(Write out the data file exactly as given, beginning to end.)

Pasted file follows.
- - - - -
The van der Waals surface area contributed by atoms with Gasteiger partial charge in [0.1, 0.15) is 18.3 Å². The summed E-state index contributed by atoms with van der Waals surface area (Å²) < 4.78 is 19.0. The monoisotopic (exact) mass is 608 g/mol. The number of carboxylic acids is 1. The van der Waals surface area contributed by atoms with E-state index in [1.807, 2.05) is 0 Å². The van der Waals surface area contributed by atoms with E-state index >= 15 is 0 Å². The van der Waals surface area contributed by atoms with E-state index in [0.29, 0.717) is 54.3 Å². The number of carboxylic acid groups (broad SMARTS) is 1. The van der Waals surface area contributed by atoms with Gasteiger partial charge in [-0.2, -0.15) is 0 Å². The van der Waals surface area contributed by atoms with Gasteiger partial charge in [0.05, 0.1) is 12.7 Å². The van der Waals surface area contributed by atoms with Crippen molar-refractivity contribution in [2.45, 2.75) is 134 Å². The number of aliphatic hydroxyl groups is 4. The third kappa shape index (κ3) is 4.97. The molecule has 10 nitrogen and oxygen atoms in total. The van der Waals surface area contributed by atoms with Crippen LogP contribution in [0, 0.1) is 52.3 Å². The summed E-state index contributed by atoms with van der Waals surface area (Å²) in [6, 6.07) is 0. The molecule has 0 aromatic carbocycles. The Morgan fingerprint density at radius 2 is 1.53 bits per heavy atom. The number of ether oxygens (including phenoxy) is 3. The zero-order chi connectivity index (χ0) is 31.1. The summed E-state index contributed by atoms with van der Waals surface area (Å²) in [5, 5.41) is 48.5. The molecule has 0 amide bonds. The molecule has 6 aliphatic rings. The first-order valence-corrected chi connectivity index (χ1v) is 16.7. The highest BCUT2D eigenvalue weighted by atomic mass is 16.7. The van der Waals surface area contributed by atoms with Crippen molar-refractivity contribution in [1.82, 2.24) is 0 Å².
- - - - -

The van der Waals surface area contributed by atoms with Gasteiger partial charge in [0.1, 0.15) is 18.3 Å². The summed E-state index contributed by atoms with van der Waals surface area (Å²) < 4.78 is 19.0. The monoisotopic (exact) mass is 608 g/mol. The number of carboxylic acids is 1. The van der Waals surface area contributed by atoms with E-state index in [1.807, 2.05) is 0 Å². The van der Waals surface area contributed by atoms with E-state index >= 15 is 0 Å². The van der Waals surface area contributed by atoms with E-state index in [0.29, 0.717) is 54.3 Å². The number of carboxylic acid groups (broad SMARTS) is 1. The van der Waals surface area contributed by atoms with Gasteiger partial charge in [-0.2, -0.15) is 0 Å². The van der Waals surface area contributed by atoms with Gasteiger partial charge in [0.05, 0.1) is 12.7 Å². The van der Waals surface area contributed by atoms with Crippen molar-refractivity contribution in [2.45, 2.75) is 134 Å². The number of aliphatic hydroxyl groups is 4. The third kappa shape index (κ3) is 4.97. The molecule has 10 nitrogen and oxygen atoms in total. The van der Waals surface area contributed by atoms with Crippen LogP contribution in [0, 0.1) is 52.3 Å². The summed E-state index contributed by atoms with van der Waals surface area (Å²) in [6, 6.07) is 0. The molecule has 0 aromatic carbocycles. The Morgan fingerprint density at radius 2 is 1.53 bits per heavy atom. The number of ether oxygens (including phenoxy) is 3. The zero-order chi connectivity index (χ0) is 31.1. The summed E-state index contributed by atoms with van der Waals surface area (Å²) in [5, 5.41) is 48.5. The molecule has 0 amide bonds. The molecule has 6 aliphatic rings. The first-order valence-corrected chi connectivity index (χ1v) is 16.7. The highest BCUT2D eigenvalue weighted by atomic mass is 16.7. The van der Waals surface area contributed by atoms with Crippen molar-refractivity contribution in [1.82, 2.24) is 0 Å².